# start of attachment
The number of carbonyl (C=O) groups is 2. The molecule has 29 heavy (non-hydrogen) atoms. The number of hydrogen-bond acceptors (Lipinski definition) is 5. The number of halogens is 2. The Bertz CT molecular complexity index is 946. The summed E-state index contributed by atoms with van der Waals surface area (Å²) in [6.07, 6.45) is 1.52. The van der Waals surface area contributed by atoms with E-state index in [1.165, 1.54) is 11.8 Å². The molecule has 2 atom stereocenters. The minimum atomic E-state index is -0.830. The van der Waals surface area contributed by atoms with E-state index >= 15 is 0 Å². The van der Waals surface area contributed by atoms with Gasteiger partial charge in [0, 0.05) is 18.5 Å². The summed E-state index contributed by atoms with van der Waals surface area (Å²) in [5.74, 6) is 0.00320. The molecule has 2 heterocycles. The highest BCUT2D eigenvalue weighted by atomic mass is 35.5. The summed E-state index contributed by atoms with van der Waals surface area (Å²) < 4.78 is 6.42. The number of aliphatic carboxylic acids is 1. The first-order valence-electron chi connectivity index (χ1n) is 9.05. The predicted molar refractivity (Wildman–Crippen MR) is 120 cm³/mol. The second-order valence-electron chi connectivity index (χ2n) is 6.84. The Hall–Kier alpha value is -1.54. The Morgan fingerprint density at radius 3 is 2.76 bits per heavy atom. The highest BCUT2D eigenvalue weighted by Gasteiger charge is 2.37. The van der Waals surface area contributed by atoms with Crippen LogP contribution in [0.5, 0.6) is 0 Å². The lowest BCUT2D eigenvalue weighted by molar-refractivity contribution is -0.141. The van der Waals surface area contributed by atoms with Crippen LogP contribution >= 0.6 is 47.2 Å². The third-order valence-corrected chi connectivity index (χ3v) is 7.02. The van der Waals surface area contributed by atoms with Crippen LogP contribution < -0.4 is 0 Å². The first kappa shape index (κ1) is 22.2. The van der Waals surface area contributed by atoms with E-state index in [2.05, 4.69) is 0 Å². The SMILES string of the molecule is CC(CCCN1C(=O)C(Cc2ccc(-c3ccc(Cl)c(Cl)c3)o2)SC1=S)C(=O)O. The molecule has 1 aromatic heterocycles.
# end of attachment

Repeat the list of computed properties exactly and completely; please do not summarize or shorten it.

The number of carbonyl (C=O) groups is 2. The molecule has 29 heavy (non-hydrogen) atoms. The number of hydrogen-bond acceptors (Lipinski definition) is 5. The number of halogens is 2. The Bertz CT molecular complexity index is 946. The summed E-state index contributed by atoms with van der Waals surface area (Å²) in [6.07, 6.45) is 1.52. The van der Waals surface area contributed by atoms with E-state index in [1.165, 1.54) is 11.8 Å². The molecule has 2 atom stereocenters. The minimum atomic E-state index is -0.830. The van der Waals surface area contributed by atoms with E-state index >= 15 is 0 Å². The van der Waals surface area contributed by atoms with Gasteiger partial charge in [0, 0.05) is 18.5 Å². The summed E-state index contributed by atoms with van der Waals surface area (Å²) in [5.74, 6) is 0.00320. The molecule has 2 heterocycles. The highest BCUT2D eigenvalue weighted by atomic mass is 35.5. The summed E-state index contributed by atoms with van der Waals surface area (Å²) < 4.78 is 6.42. The number of aliphatic carboxylic acids is 1. The first-order valence-electron chi connectivity index (χ1n) is 9.05. The predicted molar refractivity (Wildman–Crippen MR) is 120 cm³/mol. The second-order valence-electron chi connectivity index (χ2n) is 6.84. The Hall–Kier alpha value is -1.54. The Morgan fingerprint density at radius 3 is 2.76 bits per heavy atom. The highest BCUT2D eigenvalue weighted by Gasteiger charge is 2.37. The van der Waals surface area contributed by atoms with Crippen LogP contribution in [0.5, 0.6) is 0 Å². The lowest BCUT2D eigenvalue weighted by molar-refractivity contribution is -0.141. The van der Waals surface area contributed by atoms with Crippen LogP contribution >= 0.6 is 47.2 Å². The third-order valence-corrected chi connectivity index (χ3v) is 7.02. The van der Waals surface area contributed by atoms with Crippen LogP contribution < -0.4 is 0 Å². The first kappa shape index (κ1) is 22.2. The van der Waals surface area contributed by atoms with E-state index in [2.05, 4.69) is 0 Å². The SMILES string of the molecule is CC(CCCN1C(=O)C(Cc2ccc(-c3ccc(Cl)c(Cl)c3)o2)SC1=S)C(=O)O. The molecule has 1 aromatic heterocycles.